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Mock funeral for dog held in South Korea on ‘dog meat day’

July 16, 2020 GMT
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South Korean vegetarian activists wearing dog masks stage a rally opposing South Korea's culture of eating dog meat in Seoul, South Korea, Thursday, July 16, 2020. Activists wore dog masks and held a mock funeral for a canine during their protests against dog meat consumption in South Korea on Thursday, the first of three "dog meat days" in the Asian country. The signs read: "There are no edible dogs in the world." (AP Photo/Ahn Young-joon)
1 of 7
South Korean vegetarian activists wearing dog masks stage a rally opposing South Korea's culture of eating dog meat in Seoul, South Korea, Thursday, July 16, 2020. Activists wore dog masks and held a mock funeral for a canine during their protests against dog meat consumption in South Korea on Thursday, the first of three "dog meat days" in the Asian country. The signs read: "There are no edible dogs in the world." (AP Photo/Ahn Young-joon)

SEOUL, South Korea (AP) — Activists wore dog masks and held a mock canine funeral during their protests against dog meat consumption in South Korea on Thursday, the first of three “dog meat days” in the country.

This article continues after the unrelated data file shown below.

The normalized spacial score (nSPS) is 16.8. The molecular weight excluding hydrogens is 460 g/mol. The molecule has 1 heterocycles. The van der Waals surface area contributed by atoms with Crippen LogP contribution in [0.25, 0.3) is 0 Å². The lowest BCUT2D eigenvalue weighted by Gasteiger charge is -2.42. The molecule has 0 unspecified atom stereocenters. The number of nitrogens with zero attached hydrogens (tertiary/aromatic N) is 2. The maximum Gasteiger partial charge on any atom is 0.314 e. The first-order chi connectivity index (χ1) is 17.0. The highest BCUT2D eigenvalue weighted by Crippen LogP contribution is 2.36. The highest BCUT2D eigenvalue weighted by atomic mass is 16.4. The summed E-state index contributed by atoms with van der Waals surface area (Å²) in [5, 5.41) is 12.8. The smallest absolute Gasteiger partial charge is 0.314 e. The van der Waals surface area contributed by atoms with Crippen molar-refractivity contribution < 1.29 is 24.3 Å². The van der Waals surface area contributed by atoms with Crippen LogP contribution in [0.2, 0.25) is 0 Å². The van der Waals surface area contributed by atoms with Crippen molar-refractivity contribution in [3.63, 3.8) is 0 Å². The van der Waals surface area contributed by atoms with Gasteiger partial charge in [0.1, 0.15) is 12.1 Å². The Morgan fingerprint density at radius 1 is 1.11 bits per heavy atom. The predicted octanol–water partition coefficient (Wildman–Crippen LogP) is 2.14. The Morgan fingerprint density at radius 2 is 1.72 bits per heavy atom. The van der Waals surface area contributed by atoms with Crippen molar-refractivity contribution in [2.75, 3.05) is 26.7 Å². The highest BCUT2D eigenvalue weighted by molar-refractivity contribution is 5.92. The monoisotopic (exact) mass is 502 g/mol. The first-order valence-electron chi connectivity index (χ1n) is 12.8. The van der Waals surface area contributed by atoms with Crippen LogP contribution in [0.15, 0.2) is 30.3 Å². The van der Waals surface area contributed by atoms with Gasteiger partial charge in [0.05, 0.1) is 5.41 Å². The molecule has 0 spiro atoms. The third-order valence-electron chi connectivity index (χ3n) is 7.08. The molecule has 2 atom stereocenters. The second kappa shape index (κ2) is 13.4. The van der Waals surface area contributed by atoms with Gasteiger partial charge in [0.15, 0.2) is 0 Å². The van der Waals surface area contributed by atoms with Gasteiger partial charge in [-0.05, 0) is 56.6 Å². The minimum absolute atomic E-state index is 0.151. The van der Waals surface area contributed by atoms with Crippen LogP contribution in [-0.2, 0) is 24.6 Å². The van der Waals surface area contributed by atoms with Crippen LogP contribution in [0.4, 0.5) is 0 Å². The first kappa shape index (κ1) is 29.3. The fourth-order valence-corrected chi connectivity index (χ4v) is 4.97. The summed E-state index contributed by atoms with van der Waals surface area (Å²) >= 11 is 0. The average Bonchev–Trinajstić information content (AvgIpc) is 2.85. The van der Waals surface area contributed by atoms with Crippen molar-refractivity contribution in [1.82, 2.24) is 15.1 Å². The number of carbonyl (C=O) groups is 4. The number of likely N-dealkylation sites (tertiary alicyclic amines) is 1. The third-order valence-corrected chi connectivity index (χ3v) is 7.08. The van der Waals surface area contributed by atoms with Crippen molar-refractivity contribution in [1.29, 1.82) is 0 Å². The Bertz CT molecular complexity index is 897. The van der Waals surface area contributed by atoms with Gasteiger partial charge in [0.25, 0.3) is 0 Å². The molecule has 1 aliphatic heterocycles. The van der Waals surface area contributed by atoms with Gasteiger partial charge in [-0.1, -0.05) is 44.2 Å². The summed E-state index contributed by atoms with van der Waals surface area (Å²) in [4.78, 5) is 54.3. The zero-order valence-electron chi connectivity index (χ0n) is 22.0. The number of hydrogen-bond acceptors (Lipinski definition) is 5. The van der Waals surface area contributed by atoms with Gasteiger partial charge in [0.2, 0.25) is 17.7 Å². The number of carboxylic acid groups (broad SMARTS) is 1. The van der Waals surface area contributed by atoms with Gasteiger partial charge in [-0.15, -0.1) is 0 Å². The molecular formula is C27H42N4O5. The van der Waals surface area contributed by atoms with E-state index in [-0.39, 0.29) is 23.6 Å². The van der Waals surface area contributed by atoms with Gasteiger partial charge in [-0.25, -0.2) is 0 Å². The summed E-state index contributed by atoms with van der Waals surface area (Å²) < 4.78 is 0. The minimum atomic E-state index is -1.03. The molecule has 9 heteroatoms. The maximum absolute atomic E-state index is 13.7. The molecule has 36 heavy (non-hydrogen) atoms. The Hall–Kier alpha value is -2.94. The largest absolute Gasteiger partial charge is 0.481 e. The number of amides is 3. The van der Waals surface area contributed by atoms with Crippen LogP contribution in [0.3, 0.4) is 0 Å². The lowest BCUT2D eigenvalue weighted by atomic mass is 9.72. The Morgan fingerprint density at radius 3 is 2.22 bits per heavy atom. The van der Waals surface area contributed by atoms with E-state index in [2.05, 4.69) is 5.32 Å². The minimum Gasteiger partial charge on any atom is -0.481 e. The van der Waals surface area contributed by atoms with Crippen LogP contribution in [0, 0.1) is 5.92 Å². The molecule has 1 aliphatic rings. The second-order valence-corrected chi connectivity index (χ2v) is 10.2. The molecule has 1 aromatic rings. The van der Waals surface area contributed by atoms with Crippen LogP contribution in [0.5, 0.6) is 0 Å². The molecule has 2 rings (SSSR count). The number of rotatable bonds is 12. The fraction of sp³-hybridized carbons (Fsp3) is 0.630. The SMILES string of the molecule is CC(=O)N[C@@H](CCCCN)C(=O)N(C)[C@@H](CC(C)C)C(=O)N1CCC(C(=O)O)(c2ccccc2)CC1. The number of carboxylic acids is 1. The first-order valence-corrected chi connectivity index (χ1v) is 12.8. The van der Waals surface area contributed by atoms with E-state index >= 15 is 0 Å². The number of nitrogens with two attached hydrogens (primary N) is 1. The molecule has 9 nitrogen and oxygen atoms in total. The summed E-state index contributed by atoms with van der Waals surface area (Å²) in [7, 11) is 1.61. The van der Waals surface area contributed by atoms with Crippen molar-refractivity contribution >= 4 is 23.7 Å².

Under a traditional calendar, Thursday is thought to be the first of the three hottest days in South Korea. Many South Koreans believe that eating dog meat or chicken soup on those days gives them strength to beat the heat.

At one protest in central Seoul, about 10 activists held banners that read “There are no edible dogs in the world.” The banners had images of fresh fruit that the activists said South Koreans should eat on the three days instead of dog meat.

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Earlier Thursday, about 20 other activists held a similar anti-dog meat rally nearby. They bowed and laid white flowers before a framed photo of a dog in a mock funeral for the animal. The activists raised placards with the image of small dogs confined in a cage and the words “STOP DOG MEAT.”

Dog meat is neither legal nor explicitly banned in South Korea. Dog meat restaurants are a dwindling business as younger people find dog meat a less attractive dining option. Pets are growing in popularity, and a survey in 2018 indicated that about 80% of South Koreans had not eaten dog meat in the previous year.

Many people still oppose outlawing the consumption of dog meat because they view it as surrendering to Western pressure.

Some older people believe that dog meat enhances sexual stamina.